When the plasma processing apparatus is applied to etching, for example, for etching SiO2 requiring a relatively high ion energy, the ion energy is controlled so that the work 708 is not damaged by ion impact and the work 708 is etched at an appropriate etching rate. In depositing SiO2 in a film, the ion energy is controlled so that SiO2 is deposited in a film while the film is etched properly by ion impact, whereby a flat and smooth film can be formed.

The frequency of the high-frequency power is 2 to 3 MHz or above. High-frequency power with a frequency of 13.56 MHz, i.e., an industrial high frequency, is used to enable the control of the ion energy by the bias voltage. When the frequency of the high-frequency power is 2 to 3 MHz or lower, the ion energy cannot be controlled by the bias voltage. However, since the ions are accelerated directly by the high-frequency electric field, the ion energy can be controlled. Ordinarily, the frequency is in the range of 100 to 500 kHz. In such a case, the high-frequency power may be supplied to the microwave launcher 703 disposed opposite to the work holder 709, because, ordinarily, the pitch d of the slit is 100 cm or below and the width S of the slit is 1 cm or below, and hence, the mask 714 can be regarded as a flat plate in dealing with a high-frequency wave (≦13.56 MHz).

FIG. 10 shows a plasma processing apparatus in still a further embodiment according to the present invention, in which parts like or corresponding to those previously described with reference to FIGS. 7 and 9 are denoted by the same reference numerals. Shown in FIG. 10 are an impeding device 1015, such as a choke generally used in a microwave circuit, for impeding the propagation of high-frequency waves toward a coaxial converter with tuner, a microwave launcher 703, and an insulating member 1016 for insulating the microwave launcher 703 from a vacuum vessel 701.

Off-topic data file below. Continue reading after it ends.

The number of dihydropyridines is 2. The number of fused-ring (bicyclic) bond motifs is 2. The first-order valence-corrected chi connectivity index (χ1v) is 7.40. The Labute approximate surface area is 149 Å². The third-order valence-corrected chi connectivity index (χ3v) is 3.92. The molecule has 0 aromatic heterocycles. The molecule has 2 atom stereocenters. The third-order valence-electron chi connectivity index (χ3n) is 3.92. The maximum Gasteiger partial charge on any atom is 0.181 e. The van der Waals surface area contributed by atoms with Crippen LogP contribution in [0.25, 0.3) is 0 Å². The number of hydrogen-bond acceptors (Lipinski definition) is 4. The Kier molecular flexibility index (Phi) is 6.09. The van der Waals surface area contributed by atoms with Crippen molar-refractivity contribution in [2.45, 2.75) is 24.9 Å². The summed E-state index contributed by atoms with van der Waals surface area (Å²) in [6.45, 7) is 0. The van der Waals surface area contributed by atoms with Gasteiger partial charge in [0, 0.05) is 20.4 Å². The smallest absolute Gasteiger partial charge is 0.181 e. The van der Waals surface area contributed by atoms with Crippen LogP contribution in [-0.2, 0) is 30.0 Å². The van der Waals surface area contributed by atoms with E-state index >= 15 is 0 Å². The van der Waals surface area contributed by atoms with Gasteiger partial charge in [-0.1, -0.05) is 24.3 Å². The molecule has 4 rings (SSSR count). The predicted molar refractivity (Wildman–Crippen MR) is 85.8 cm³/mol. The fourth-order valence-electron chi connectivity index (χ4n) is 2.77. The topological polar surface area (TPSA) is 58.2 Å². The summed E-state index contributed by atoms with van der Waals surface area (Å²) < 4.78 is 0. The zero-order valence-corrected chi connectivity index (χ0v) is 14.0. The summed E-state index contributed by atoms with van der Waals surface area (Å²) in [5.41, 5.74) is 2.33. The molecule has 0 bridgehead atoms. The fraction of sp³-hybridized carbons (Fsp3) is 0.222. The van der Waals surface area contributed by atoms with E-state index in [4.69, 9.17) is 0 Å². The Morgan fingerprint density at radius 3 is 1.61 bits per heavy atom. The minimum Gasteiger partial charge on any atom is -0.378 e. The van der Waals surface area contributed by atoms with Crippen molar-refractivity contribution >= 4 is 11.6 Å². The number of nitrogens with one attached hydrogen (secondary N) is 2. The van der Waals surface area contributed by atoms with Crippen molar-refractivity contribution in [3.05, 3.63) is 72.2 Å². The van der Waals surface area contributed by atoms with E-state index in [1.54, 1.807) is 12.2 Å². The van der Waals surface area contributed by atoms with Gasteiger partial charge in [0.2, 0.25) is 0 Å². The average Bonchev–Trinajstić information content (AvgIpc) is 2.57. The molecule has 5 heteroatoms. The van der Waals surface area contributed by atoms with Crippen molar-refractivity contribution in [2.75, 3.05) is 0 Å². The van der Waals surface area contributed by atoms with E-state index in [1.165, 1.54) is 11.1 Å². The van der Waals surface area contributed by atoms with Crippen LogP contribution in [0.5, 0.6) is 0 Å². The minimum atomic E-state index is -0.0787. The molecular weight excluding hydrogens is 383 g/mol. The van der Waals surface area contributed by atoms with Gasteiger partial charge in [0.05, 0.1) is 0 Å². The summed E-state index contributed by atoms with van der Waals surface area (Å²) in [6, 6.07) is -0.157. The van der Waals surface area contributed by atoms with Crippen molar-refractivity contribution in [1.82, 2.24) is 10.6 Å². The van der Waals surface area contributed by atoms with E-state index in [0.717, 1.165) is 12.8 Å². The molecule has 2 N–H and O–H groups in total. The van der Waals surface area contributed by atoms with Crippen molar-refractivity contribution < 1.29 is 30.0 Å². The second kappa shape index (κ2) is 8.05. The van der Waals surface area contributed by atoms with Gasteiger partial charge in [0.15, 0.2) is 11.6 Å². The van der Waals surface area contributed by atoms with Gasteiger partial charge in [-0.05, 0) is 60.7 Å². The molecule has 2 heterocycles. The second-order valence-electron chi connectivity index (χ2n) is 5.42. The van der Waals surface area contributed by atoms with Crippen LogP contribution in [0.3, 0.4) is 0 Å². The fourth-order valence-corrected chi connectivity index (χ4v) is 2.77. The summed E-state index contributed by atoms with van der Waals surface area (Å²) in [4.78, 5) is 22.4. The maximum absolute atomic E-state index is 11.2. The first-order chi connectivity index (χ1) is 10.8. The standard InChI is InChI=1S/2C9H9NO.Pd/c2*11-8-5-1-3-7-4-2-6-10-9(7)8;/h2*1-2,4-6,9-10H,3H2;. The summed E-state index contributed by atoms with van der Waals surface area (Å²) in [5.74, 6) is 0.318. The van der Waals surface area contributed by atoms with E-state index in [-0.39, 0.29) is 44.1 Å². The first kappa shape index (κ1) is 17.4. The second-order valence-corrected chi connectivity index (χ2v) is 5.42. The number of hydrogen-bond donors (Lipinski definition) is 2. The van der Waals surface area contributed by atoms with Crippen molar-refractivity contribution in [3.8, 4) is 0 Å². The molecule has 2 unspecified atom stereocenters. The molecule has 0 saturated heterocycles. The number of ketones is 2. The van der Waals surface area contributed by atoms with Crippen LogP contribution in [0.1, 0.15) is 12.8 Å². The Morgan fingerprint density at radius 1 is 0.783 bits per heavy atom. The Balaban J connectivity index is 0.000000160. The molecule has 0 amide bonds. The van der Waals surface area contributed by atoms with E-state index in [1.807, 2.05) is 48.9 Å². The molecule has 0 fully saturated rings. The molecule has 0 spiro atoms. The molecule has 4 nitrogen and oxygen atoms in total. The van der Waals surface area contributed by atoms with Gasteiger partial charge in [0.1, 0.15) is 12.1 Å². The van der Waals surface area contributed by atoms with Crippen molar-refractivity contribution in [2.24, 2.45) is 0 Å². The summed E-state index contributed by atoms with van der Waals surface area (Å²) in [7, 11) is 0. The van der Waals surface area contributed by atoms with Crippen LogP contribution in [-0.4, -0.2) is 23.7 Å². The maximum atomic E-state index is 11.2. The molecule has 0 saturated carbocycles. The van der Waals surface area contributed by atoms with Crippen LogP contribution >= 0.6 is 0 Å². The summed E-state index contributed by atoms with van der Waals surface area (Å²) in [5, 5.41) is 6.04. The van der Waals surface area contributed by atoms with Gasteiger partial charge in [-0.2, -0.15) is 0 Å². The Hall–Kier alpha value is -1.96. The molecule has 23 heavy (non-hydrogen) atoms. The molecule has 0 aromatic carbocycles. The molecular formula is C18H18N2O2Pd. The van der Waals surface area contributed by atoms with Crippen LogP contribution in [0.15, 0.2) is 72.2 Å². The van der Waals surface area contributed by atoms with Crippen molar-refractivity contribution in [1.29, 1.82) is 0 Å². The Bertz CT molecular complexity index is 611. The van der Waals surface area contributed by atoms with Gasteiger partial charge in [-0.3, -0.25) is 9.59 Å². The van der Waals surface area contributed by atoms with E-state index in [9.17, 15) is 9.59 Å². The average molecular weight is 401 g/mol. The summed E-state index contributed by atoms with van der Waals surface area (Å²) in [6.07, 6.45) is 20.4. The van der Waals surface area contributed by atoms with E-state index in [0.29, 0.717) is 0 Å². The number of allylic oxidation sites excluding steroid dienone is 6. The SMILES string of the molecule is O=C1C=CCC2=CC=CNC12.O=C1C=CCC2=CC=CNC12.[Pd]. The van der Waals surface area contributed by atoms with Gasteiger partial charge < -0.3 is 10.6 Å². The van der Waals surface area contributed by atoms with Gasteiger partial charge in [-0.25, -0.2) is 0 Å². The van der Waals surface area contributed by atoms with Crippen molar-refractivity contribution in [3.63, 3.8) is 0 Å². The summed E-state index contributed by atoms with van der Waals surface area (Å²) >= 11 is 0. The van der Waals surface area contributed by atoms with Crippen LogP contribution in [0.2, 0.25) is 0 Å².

In operation, a plasma is produced in the discharge chamber 707 in the same manner as that employed in the plasma processing apparatus shown in FIG. 9, and high-frequency power is supplied to the microwave launcher 703 by the high-frequency power source 913 to establish a high-frequency electric field across the conductive mask 704 - the plasma - the work holder 709 (or the work 708). Then, ions are accelerated by the high-frequency electric field for efficient etching, ashing or film formation.

In the foregoing two embodiments, in which the high-frequency power is supplied simultaneously with microwave generation, the conductive mask 704 and the work holder 709 serve as the opposite electrodes of a reactor of a parallel flat plate type. Accordingly, a uniform high-frequency electric field is established across the mask 704 - the plasma - work holder 709, so that uniform etching, ashing or film formation can be achieved, whereas the apparatus not having any opposite flat plate electrodes is unable to establish a uniform electric field.

FIG. 11 shows a plasma processing apparatus in a further embodiment according to the present invention, in which ions are drawn out from a plasma produced in a discharge chamber 707 by a plurality of electrodes and a work is irradiated with the ions for processing.

Shown in FIG. 11 are a microwave-transmissive insulating inner casing 1117 for insulating a vacuum vessel 701 from a plasma produced in a discharge chamber 707, formed of quartz, alumina, boron nitride or forsterite, ion drawing electrodes 1118, 1119, and 1120 each provided with a plurality of openings optically aligned with those of the other ion drawing electrodes, dc power supplies 1121 and 1122 for applying dc voltages to the ion drawing electrodes 1119 and 1118, a processing chamber 1123, and a gas inlet port 702' opening into the processing chamber 1123.